I grew up in Malaysia, where I enjoyed cooking and eating local dishes every day.
Making Ondeh-Ondeh With My Mother
A few weeks ago, I was in my hometown of Perak, Malaysia, to celebrate Hari Raya Aidilfitri (the Eid Festival) with my family. The trip was enjoyable as I spent time with my beloved family at my parents' house. Every time I have the opportunity to go back, I love spending time with my mother in her kitchen. I savor the precious opportunity to cook with her and learn some of her traditional Malay recipes.
One of the most famous Malaysian desserts is called ondeh-ondeh. This sweet dessert is made from glutinous rice flour mixed with pandan juice and palm sugar (gula melaka), and then the whole thing is covered with freshly grated coconut. It is delicious and perfect for teatime.
My mother learned to make ondeh-ondeh 50 years ago from her sister-in-law, when they were both young. Now, I'm learning how to make this recipe from her. I love cooking with my mother whilst listening to her stories. She shares the amazing and wonderful experiences she had when she was a young woman living in a small village.
To make ondeh-ondeh, you need a few simple ingredients. Whenever I'm making a traditional Malay recipe, I always use authentic ingredients. For example, to make this particular treat you'll need freshly grated coconut and palm sugar. If you don't have these ingredients you can find them at your nearest Asian store.
Let's see the full ingredients.
- 3 cups glutinous rice flour
- 8-10 pandan leaves, cut into thin strips
- 1 cup gula melaka, finely chopped or cut into small cubes
- 1 1/2 cups freshly grated coconut
- Pinch of salt
- Water for blending
- Make pandan juice: Take the pandan leaf strips and place them into a blender. Pour in some water and blend until fine. Use a strainer and squeeze out the juice into a medium bowl. Set aside.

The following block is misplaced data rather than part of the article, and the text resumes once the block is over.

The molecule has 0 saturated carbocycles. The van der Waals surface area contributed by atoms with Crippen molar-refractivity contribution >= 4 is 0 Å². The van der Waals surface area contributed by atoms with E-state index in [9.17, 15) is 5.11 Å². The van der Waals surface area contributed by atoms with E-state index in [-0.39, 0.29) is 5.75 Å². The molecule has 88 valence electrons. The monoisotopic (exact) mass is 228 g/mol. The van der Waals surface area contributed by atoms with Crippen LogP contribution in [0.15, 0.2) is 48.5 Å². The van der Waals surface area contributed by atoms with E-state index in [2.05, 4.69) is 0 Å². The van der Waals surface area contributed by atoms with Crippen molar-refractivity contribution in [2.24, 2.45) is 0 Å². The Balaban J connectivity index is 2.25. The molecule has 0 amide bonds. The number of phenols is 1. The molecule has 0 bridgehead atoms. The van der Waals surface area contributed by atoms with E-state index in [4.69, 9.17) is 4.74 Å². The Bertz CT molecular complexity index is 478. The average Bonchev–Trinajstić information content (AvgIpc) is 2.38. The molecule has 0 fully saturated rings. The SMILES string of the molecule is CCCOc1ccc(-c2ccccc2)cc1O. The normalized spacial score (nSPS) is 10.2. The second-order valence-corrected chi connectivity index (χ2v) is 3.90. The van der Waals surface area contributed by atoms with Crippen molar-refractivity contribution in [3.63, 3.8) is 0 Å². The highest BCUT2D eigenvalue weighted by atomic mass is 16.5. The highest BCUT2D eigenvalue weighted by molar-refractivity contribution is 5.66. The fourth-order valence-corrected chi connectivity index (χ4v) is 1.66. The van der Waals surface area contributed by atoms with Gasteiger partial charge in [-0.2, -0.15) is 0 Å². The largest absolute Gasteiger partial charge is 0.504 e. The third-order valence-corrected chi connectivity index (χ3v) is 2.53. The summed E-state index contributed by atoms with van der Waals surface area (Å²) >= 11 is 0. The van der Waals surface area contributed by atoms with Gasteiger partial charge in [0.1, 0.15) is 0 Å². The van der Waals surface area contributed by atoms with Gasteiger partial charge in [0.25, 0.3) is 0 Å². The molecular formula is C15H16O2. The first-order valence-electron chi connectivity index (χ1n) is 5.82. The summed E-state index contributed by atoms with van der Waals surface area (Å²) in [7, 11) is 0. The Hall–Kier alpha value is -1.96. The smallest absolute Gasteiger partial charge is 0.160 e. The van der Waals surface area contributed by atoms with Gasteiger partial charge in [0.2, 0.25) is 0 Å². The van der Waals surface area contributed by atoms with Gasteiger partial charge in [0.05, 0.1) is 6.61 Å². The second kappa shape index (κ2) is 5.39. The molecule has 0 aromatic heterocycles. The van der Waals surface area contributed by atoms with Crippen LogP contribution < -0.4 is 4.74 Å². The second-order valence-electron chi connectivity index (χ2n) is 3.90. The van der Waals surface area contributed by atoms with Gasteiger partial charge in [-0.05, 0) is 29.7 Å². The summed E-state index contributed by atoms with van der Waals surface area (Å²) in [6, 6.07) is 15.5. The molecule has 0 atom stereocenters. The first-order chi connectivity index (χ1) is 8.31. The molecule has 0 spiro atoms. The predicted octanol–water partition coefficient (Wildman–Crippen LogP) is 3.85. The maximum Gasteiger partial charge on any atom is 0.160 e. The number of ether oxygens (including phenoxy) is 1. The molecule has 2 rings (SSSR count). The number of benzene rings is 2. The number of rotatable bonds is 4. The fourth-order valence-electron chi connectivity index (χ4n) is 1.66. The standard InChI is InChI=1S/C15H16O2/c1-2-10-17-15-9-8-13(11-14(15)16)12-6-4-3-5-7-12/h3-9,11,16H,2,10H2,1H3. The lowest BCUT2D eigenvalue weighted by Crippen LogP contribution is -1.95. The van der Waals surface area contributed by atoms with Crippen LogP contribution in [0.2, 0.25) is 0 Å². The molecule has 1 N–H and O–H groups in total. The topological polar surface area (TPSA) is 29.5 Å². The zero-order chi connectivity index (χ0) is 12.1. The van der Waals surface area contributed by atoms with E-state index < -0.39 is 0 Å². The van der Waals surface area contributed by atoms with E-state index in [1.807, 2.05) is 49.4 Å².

- In a large bowl, combine the glutinous rice flour with the pandan juice. Use your hand to knead the mixture lightly until it is smooth. If the mixture is still hard, add a tablespoon of pandan juice at a time. Once done, form into the shape of a ball, and set aside.
- Place the gula melaka onto a chopping board and finely chop or cut into small cubes. If you prefer a runny center, use soft gula Melaka while those who prefer a crunchy texture in the middle should look out for a harder type. (Please refer to the photo below for the harder type.)
- Place the grated coconut on a plate or in a bowl and add some salt. Stir until well-mixed. The grated coconut brings a mildly savory element to counter the sweetness of the center. You'll be amazed how these combinations are so perfect together.
- Prepare the ondeh-ondeh: Use your hands to roll them into a ball. Make an indentation to place the gula melaka cubes in the center. Once in place, roll into a complete ball, making sure that no part of the gula melaka is exposed, or it will seep out during cooking. Place the balls on a tray for a few minutes before putting into the boiling water.
- Next, bring water in a deep pan to a boil. Slowly lower the balls into the boiling water, one at a time, and leave them in the rolling boil. My mother's tip: The ondeh-ondeh should be done cooking once they float to the surface. Use a strainer to scoop and place them onto a plate.
- Continue cooking the remaining balls until they are all finished.
- Roll ondeh-ondeh around the grated coconut and make sure they all covered.
- Serve with a cup of coffee or tea.
© 2019 Liza
Liza (author) from USA on June 24, 2019:
Thanks so much, Linda! If you like coconut, this dessert is worth to try. I hope I can share many more traditional recipes to readers in the future. I love making traditional Malay dishes because it reminds a lot of my childhood and my heritage. Thank you for your lovely comment.
Linda Crampton from British Columbia, Canada on June 23, 2019:
I love the fact that you often share recipes that I've never heard of. The green color of this dessert is very attractive. I enjoy food containing coconut, so I think I would like your recipe very much.
Liza (author) from USA on June 22, 2019:
Your welcome :)
Liz Westwood from UK on June 21, 2019:
I will have to look out for it. Thanks for the information.
Liza (author) from USA on June 21, 2019:
Yes, this recipe is definitely a very traditional one. Gula Melaka is a common name used in the Malay language for palm sugar and a popular ingredient used in Malay desserts.
Liz Westwood from UK on June 21, 2019:
This looks like an interesting and traditional recipe. I was just about to ask the same question myself about gula Melaka.
Liza (author) from USA on June 20, 2019:
Yes, gula Melaka is also known as palm sugar. I can eat the whole plate myself :) Thanks for stopping by!
RTalloni on June 20, 2019:
This bright green dessert caught my attention. That I love coconut didn't hurt matters a bit. :) It looks like a wonderfully tasty bite with tea. Is gula Melaka the palm sugar?